AGN and Cooling Flows

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    For two decades the steady-state cooling-flow model has dominated the literature of cluster and elliptical-galaxy X-ray sources. For ten years this model has been in severe difficulty from a theoretical point of view, and it is now coming under increasing pressure observationally. For two decades the steady-state cooling-flow model has dominated the literature of cluster and elliptical-galaxy X-ray sources. For ten years this model has been in severe difficulty from a theoretical point of view, and it is now coming under increasing pressure observationally. A small number of enthusiasts have argued for a radically different interpretation of the data, but had little impact on prevailing opinion because the unsteady heating picture that they advocate is extremely hard to work out in detail. Here I explain why it is difficult to extract robust observational predictions from the heating picture. Major problems include the variability of the sources, the different ways in which a bi-polar flow can impact on X-ray emission, the weakness of synchrotron emission from sub-relativistic flows, and the sensitivity of synchrotron emission to a magnetic field that is probably highly localized.Comment: 6 pages to appear in Particles and Fields in Radio Galaxies, eds R.A. Laing and K.M. Blundell, ASP Conf Se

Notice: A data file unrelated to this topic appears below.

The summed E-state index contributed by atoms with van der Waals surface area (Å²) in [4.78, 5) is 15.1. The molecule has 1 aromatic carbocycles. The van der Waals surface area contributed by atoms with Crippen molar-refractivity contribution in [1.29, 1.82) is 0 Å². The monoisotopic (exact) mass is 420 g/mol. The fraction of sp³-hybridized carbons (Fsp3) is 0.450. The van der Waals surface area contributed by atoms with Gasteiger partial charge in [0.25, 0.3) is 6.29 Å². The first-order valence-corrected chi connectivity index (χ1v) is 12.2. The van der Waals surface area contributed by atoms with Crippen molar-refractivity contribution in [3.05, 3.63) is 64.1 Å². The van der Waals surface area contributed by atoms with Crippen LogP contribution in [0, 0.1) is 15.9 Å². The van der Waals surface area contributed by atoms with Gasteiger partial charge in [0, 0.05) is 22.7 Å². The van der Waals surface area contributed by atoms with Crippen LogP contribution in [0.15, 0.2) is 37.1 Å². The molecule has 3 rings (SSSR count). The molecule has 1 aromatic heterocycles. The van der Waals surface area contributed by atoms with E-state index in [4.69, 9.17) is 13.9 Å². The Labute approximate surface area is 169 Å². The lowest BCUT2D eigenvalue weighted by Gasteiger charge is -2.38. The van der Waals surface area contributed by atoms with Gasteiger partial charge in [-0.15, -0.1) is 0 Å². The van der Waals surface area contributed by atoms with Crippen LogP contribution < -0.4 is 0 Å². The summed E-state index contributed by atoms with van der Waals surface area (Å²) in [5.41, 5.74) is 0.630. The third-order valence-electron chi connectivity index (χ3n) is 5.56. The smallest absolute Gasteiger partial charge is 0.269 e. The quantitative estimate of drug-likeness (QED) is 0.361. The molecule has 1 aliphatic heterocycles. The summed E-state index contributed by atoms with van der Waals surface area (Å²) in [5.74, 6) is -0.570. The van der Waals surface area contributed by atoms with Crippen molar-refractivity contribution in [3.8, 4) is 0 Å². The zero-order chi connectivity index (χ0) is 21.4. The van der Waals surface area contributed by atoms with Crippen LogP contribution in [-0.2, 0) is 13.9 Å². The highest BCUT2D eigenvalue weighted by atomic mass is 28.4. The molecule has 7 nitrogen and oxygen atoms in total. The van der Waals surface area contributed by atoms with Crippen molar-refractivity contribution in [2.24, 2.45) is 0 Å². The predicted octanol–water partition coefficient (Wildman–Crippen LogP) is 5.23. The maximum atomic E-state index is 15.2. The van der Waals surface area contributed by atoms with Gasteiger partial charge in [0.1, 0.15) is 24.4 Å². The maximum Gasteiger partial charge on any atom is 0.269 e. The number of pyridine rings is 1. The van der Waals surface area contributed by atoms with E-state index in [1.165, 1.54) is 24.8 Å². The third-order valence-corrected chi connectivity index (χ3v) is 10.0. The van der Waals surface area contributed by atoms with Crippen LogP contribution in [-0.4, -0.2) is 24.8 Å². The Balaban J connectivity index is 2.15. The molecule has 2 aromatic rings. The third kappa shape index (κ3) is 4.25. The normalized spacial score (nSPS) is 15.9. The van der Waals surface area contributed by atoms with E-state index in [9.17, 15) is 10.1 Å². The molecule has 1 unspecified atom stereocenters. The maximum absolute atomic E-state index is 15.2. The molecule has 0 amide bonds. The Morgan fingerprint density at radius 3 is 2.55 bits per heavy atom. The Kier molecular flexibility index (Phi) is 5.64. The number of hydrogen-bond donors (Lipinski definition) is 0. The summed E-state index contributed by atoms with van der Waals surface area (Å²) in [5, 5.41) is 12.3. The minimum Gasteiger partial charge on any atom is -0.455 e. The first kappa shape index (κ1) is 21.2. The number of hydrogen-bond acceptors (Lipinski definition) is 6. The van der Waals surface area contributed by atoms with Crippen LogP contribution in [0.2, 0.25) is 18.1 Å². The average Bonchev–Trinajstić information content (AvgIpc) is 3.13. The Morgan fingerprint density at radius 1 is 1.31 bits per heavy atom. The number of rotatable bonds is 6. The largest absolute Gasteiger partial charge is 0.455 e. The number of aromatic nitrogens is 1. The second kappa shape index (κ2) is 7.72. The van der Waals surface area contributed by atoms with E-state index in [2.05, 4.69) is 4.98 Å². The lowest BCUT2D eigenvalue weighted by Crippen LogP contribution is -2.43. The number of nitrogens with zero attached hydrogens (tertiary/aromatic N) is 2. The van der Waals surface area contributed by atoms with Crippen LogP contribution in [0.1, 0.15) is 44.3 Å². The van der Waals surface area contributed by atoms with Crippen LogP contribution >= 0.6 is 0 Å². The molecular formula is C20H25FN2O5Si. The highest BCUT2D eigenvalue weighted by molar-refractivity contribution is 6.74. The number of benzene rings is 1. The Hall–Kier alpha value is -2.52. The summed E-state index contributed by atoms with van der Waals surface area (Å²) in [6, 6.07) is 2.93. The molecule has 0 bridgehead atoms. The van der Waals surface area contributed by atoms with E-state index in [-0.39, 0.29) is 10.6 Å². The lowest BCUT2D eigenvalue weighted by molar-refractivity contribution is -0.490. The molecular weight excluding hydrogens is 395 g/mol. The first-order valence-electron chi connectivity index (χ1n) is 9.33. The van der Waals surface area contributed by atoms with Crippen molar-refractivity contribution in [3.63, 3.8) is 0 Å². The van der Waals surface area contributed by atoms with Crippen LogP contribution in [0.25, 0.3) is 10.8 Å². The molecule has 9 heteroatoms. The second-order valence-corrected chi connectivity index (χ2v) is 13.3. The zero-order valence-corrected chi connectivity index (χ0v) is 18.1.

The abundance of brown dwarfs

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    The amount of mass contained in low-mass objects is investigated anew. Instead of using a mass-luminosity relation to convert a luminosity function to a mass function, I predict the mass-luminosity relation from assumed mass functions and the luminosity functions of Jahreiss & Wielen (1997) and Gould et al (1997). Comparison of the resulting mass-luminosity relations with data from binary stars constrains the permissible mass functions. If the mass function is assumed to be a power law, the best fitting slope lies either side of the critical slope, -2, below which the mass in low-mass objects is divergent, depending on the luminosity function adopted. If these power-law mass functions are truncated at 0.001Msun, the contribution to the local density of stars lies between 0.016 and 0.039 Msun pc^-3, in conformity with the density measured dynamically from Hipparcos stars. If the mass function is generalized from a power law to a low-order polynomial in log(M), the mass in stars with M<0.1Msun is either negligible or strongly divergent, depending on the order of the polynomial adopted.Comment: Plain Te